Regardless, there are these poisonous snakes around, and people are dying. The Israelites ask Moses for guidance, and Moses prays to God. See, this is part of why I don’t love (or really even understand) that earlier part about God sending the poisonous snakes – God is, in this passage, the one who offers deliverance, not the one who gets the people in trouble in the first place. But either way, Moses’ prayer is answered. God tells Moses to build the highest thing in the camp – a bronze snake on a pole, which will miraculously heal anyone who looks at it. Just as we have in our cultures throughout history, the most important thing is elevated. In this case, it’s a promise of deliverance from God, and it’s healing for people who are desperately in need of it.
So hopefully that clears some of that up. Even if you didn’t know the story before, you do now. And it’s relevant, because our brief reading from John’s Gospel begins with that line, “And just as Moses lifted up the serpent in the wilderness, so must the Son of Man be lifted up.” It’s a weird reference, but think of the commonalities. The serpent was lifted up so everyone could see; likewise, when the Romans crucified people, part of the point was to have them up high on display, so that people could see the execution. The serpent was on a pole, while Jesus was on the cross. The serpent was a direct result of fleeing a foreign power who wanted to control the Israelites; Jesus was executed by a foreign power who was controlling the Israelites. Finally, and most importantly of all, the serpent on that bronze pole and Jesus were also a means of salvation.
Yes, the serpent was a means of salvation from a physical illness. And when we’re struggling with physical illness, it’s probably very tempting to wish for some sort of serpent of our own; something we could just look at an be made well. When we’re ill, and while we walk this earth in our bodies, it’s pretty easy to think of our physical health as being the most important thing in the world. But really, think about why John’s Gospel chooses to include this reference to the story from Numbers; it’s a story about the most important thing being raised up the highest.
As I’ve said before, the season of Lent is a long march to the cross. It’s a metaphorical journey we make as we attempt to think our way through what Jesus is doing in the season of Lent. He knows that he has to prepare himself for his death and resurrection; we must therefore prepare ourselves, too. Many people choose to do so with prayer and with fasting, depriving our bodies to focus our spiritual lives. But what for?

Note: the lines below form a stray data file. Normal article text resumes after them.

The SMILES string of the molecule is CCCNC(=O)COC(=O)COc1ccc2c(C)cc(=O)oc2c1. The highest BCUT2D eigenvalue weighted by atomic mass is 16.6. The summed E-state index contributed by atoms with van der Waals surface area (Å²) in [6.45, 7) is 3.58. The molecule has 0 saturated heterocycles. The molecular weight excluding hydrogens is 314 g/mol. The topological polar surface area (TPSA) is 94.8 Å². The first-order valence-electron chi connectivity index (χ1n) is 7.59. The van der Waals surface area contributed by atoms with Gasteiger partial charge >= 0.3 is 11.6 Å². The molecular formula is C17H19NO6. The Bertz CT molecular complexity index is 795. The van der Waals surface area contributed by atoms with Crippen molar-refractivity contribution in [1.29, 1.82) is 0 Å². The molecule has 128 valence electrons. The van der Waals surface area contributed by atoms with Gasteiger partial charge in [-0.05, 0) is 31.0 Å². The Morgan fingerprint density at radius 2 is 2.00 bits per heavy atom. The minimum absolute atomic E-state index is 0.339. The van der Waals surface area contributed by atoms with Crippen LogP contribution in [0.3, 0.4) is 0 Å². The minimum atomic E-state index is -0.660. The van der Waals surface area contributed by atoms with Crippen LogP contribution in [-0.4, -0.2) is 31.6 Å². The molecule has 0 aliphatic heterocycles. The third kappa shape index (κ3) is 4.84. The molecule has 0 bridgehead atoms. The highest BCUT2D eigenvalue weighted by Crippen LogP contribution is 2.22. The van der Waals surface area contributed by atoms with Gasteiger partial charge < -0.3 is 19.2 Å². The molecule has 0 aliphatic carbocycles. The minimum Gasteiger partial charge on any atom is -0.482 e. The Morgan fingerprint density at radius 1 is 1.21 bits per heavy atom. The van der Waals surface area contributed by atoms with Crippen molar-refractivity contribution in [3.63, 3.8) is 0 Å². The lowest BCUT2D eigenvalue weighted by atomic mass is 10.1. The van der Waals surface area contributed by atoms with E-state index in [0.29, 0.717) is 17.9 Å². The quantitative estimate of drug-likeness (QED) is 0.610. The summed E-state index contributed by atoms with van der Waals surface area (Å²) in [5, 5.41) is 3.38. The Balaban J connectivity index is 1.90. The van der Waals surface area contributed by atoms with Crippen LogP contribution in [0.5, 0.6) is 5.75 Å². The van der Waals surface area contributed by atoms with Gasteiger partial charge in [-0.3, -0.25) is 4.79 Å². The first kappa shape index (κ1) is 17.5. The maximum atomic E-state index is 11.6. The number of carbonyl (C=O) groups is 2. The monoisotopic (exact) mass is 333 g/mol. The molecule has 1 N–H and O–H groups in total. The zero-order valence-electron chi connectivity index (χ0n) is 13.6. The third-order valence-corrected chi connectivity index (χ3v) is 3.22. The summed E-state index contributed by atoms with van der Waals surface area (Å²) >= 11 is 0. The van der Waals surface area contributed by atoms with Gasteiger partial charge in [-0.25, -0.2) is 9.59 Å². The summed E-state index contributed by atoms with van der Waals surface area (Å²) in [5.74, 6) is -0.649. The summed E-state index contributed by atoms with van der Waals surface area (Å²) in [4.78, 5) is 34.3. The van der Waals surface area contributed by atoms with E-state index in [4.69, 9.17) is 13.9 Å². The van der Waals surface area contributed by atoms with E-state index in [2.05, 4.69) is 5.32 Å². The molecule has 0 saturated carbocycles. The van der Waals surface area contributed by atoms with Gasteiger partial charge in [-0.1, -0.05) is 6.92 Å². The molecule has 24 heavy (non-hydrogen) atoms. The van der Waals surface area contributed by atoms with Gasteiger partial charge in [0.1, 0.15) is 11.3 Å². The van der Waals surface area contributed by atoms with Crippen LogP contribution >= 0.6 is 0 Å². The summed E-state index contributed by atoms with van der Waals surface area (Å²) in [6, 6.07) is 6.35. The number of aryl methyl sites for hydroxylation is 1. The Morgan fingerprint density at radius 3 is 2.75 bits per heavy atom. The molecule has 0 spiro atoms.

And that’s where our passage hits us with those verses that we all probably know; those verses that are so famous that people go to sporting events and hold up only one verse from the whole Bible to describe Christianity and choose John 3:16 – “For God so loved the world that he gave his only Son, so that everyone who believes in him may not perish but may have eternal life.” Continuing in verse 17, “Indeed, God did not send the Son into the world to condemn the world, but in order that the world might be saved through him.”
Jesus does not come to us as a poisonous snake to bite us, to make us ill, and to kill us; Jesus comes as the way out – the deliverance, the promise of hope. Yet, Jesus also goes through his own trials, and through them, offers us change. We’re told in these most famous of words from the Bible that od loved the entire world so much that we who believe would be given the keys to everlasting life. That’s where we see the similarity to this snake: we see that lifting up of the thing that will save us.
But the case of Jesus is different than a snake. The promise in Jesus is not a temporary relief from the pains of life, but a permanent home of life everlasting, enjoy the fruits of heaven with the creator of the universe. That’s the great hope in the promise of this passage. We know that Jesus comes to save.
And that last point is crucial; verse 17, so often omitted from readings of this passage, is just as important as its more famous counterpart in verse 16. Jesus did not come here just to condemn us; he came here to save us. It would be easy to compare ourselves to Jesus, to see where we don’t stack up, and for that to be God’s proof that we’re worthless, or that we need to be discarded. There are Christian groups a lot more excited about God’s judgment than God’s deliverance – except, that’s not what John’s Gospel has us concerned about. Instead, Jesus is the proof that God loves us, and that we will be saved, in spite of our imperfections. Jesus is the proof that God so loves us all that God’s primary concern is not harming us, rather saving us from harm.
Brothers and sisters, the life of faith is not an easy one, as the journey to the cross shows us. We will face poisonous snakes throughout our lives. But most importantly, we always have the option to look up; and when we do, we should not look to the things that the world towers over us – buildings desperate to show off the extravagance of wealth and power – but rather to the humility of the cross, on which God in human flesh came to show us that we are saved. Amen.